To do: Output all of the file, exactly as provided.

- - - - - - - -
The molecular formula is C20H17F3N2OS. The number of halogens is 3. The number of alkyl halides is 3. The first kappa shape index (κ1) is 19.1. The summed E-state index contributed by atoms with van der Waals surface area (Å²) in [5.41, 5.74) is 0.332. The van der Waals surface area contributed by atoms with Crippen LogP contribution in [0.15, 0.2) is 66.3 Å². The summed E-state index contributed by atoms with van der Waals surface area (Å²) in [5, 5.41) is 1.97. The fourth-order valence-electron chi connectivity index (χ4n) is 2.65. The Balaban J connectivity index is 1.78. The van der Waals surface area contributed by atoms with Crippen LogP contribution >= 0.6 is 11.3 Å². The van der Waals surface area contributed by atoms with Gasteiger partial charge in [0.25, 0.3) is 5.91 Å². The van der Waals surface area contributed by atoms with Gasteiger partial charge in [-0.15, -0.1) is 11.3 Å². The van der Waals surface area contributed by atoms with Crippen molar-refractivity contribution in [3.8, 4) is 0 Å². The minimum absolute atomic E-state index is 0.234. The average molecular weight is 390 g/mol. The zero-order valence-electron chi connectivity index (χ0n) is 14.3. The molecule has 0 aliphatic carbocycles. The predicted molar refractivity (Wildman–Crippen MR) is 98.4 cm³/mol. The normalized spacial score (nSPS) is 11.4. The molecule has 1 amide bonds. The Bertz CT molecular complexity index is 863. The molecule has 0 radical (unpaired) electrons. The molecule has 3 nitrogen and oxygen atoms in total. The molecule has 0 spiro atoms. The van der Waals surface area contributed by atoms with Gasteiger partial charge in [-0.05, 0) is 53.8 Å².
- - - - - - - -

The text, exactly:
The molecular formula is C20H17F3N2OS. The number of halogens is 3. The number of alkyl halides is 3. The first kappa shape index (κ1) is 19.1. The summed E-state index contributed by atoms with van der Waals surface area (Å²) in [5.41, 5.74) is 0.332. The van der Waals surface area contributed by atoms with Crippen LogP contribution in [0.15, 0.2) is 66.3 Å². The summed E-state index contributed by atoms with van der Waals surface area (Å²) in [5, 5.41) is 1.97. The fourth-order valence-electron chi connectivity index (χ4n) is 2.65. The Balaban J connectivity index is 1.78. The van der Waals surface area contributed by atoms with Crippen LogP contribution >= 0.6 is 11.3 Å². The van der Waals surface area contributed by atoms with Gasteiger partial charge in [0.25, 0.3) is 5.91 Å². The van der Waals surface area contributed by atoms with Gasteiger partial charge in [-0.15, -0.1) is 11.3 Å². The van der Waals surface area contributed by atoms with Crippen molar-refractivity contribution in [3.8, 4) is 0 Å². The minimum absolute atomic E-state index is 0.234. The average molecular weight is 390 g/mol. The zero-order valence-electron chi connectivity index (χ0n) is 14.3. The molecule has 0 aliphatic carbocycles. The predicted molar refractivity (Wildman–Crippen MR) is 98.4 cm³/mol. The normalized spacial score (nSPS) is 11.4. The molecule has 1 amide bonds. The Bertz CT molecular complexity index is 863. The molecule has 0 radical (unpaired) electrons. The molecule has 3 nitrogen and oxygen atoms in total. The molecule has 0 spiro atoms. The van der Waals surface area contributed by atoms with Gasteiger partial charge in [-0.05, 0) is 53.8 Å².